For someone who has previously falsely accused the NRA of funneling foreign money into domestic politics, it must be that David Hogg either forgot he was in Canada recently or failed to appreciate that it’s also illegal under U.S. law for Canadian citizens to vote in U.S. elections or contribute to U.S. political campaigns.
The occasion was the premiere of Michael Moore’s latest film at the Toronto International Film Festival. The movie apparently focuses on what Moore perceives as problems with the Trump administration and America in general. And who better to showcase his handiwork to than a non-U.S. audience already primed to feel morally superior to those zany Americans who insist on doing things their own way?
After the film, Moore took to the stage with like-minded activists for a panel discussion and Q&A session. With him were David Hogg and other youthful gun control advocates. After introducing Hogg, Moore handed him the microphone.
As video of the event demonstrates, that’s when things started to get awkward.
“I have a question for you guys,” Hogg said to his Canadian audience. “Who’s ready to save America?”
That line might be a rousing call to action in suburban Massachusetts or Illinois, but it was a strange opener for a crowd that predominantly would not identify as American.
Hogg continued: “Who’s ready to make America the country we say it is on paper and make it the actual country that it wants to be?”
He then described a litany of the problems “we face as a country,” oddly (for a gun control advocate) focusing on the disenfranchisement of convicted criminals.
“Turn that shame into your vote,” he challenged the crowd.
After a pause, he seemed finally to remember where he was speaking and added, “If you’re not Canadian.”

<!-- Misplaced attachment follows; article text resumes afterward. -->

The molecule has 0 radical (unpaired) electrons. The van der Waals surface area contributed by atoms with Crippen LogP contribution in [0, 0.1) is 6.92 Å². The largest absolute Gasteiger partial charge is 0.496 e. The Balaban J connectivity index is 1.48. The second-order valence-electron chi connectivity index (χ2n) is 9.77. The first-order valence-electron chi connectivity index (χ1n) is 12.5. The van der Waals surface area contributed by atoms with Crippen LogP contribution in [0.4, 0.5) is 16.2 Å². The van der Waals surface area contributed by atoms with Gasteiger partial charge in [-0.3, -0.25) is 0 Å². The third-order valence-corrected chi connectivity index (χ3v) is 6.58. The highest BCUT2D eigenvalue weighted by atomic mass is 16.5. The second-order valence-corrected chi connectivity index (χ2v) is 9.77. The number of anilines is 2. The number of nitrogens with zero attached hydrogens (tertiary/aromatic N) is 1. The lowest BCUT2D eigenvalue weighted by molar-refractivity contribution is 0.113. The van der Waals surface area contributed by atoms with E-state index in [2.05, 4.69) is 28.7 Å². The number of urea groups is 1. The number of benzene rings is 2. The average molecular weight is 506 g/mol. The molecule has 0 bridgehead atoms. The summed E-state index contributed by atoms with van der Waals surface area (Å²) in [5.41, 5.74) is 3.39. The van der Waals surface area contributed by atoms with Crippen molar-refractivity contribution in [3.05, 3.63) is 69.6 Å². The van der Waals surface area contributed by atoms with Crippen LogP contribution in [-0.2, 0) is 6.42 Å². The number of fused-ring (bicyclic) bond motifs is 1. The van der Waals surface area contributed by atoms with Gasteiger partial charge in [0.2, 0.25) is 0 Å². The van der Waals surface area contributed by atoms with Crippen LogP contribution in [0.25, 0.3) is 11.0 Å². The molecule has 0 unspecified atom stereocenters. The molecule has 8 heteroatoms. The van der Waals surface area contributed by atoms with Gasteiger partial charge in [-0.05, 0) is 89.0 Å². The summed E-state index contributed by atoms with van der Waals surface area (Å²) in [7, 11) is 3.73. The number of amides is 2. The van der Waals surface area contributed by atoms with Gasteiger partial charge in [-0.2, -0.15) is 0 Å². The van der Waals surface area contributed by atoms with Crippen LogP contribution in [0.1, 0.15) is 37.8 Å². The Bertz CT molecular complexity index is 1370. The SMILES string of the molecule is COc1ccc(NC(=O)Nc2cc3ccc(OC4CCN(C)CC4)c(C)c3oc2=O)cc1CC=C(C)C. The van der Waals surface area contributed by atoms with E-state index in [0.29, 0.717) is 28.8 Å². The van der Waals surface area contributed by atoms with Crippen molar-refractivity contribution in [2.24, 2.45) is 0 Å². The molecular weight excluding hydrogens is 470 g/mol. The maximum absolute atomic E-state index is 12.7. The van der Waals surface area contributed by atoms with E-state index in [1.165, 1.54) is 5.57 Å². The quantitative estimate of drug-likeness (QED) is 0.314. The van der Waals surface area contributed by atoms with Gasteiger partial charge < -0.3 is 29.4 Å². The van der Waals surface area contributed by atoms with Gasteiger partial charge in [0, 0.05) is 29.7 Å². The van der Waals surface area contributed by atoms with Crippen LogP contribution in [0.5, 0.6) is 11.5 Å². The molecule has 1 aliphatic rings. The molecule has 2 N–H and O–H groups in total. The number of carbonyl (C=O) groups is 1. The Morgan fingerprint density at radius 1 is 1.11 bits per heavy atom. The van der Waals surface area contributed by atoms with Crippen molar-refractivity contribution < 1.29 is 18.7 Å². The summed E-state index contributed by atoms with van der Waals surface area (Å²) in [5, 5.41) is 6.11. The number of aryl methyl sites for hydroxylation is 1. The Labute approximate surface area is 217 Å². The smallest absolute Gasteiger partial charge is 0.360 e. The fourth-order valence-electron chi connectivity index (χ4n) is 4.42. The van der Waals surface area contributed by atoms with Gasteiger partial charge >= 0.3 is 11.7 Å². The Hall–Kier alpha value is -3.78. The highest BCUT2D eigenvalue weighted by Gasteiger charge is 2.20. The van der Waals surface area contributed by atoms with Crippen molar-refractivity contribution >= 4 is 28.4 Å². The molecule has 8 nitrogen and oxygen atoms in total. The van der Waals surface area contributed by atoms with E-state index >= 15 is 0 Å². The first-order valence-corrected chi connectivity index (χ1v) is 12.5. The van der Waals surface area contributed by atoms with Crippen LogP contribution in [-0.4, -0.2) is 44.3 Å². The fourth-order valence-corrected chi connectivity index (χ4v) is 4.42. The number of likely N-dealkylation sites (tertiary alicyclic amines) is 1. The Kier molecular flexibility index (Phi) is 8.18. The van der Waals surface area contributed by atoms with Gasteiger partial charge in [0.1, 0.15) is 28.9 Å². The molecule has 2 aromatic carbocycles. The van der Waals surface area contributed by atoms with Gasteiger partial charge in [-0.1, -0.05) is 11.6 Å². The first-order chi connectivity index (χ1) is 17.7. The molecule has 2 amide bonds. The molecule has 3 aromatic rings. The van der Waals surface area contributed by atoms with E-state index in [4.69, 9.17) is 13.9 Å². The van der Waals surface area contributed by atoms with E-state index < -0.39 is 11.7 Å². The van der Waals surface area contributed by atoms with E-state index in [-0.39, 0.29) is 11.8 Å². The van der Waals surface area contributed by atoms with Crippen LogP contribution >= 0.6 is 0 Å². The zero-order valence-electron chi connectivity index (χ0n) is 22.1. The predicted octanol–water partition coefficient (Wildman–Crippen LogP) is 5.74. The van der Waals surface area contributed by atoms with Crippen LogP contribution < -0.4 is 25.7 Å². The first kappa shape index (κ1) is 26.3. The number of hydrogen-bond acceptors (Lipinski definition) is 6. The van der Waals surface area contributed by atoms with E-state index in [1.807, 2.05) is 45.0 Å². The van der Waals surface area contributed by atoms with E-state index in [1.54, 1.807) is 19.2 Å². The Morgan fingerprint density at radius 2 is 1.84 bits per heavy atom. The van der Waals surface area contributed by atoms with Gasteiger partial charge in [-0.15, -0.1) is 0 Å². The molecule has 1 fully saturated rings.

The crowd’s response, initially enthusiastic, had by then started to taper off into polite applause.
Hoping to salvage the moment, Hogg turned to Moore and stammered, “Uh, uh, Cana… I think Canadians can donate to political campaigns in the United States.”
Moore gently shook his head and mouthed the word, “No.”
“Well, uh, well, vote here,” Hogg said. “Make … because … Learn from us. Don’t let this happen here, because we … we need to come to you guys if, uh, we stay on this track.”
Moore has been in show business long enough to know when someone is flopping before a crowd, so he took the microphone away from Hogg, eventually reiterating, “No, they can’t give us money.”
Hogg later retrieved the microphone and steered the conversation toward the NRA. “This question to the IRS, if you’re watching on Facebook,” he said. “Why aren’t you auditing the president of the United States, who likely got $30 million from Russia, via the NRA?”
Moments later, Hogg had meandered into commentary on the war in Afghanistan, again prompting Moore to reach for the microphone.
As the Federal Election Commission (FEC) website makes clear, federal law imposes “a broad prohibition on foreign national activity in connection with elections in the United States.” It is also illegal to knowingly solicit political donations from foreign nationals. And, of course, these rules are enforced by the FEC, not the IRS.
This is not the first time Hogg has made legally questionable statements in public.
In May, Hogg became mad at Florida-based supermarket chain Publix for making contributions to a political candidate who also happened to be endorsed by the NRA. The company, like many companies, was in the practice of supporting candidates of all stripes it viewed as favoring pro-business policies.
Hogg responded by calling for a boycott and arranging “die-ins” at Publix stores. This involved protestors lying down on store floors in the path of shoppers, as well drawing chalk body outlines in the store’s parking lot, as if depicting the premises as a violent crime scene. The aim was “disrupting business.”
Hogg also demanded that the company donate $1 million to a victim fund set up for survivors of the murder spree at his high school in Parkland and that it never again contribute to any NRA A-rated politician.
If Hogg is going to publicly advocate for legal and political reform, he’d do well to at least acquaint himself with the existing laws that govern his own activity.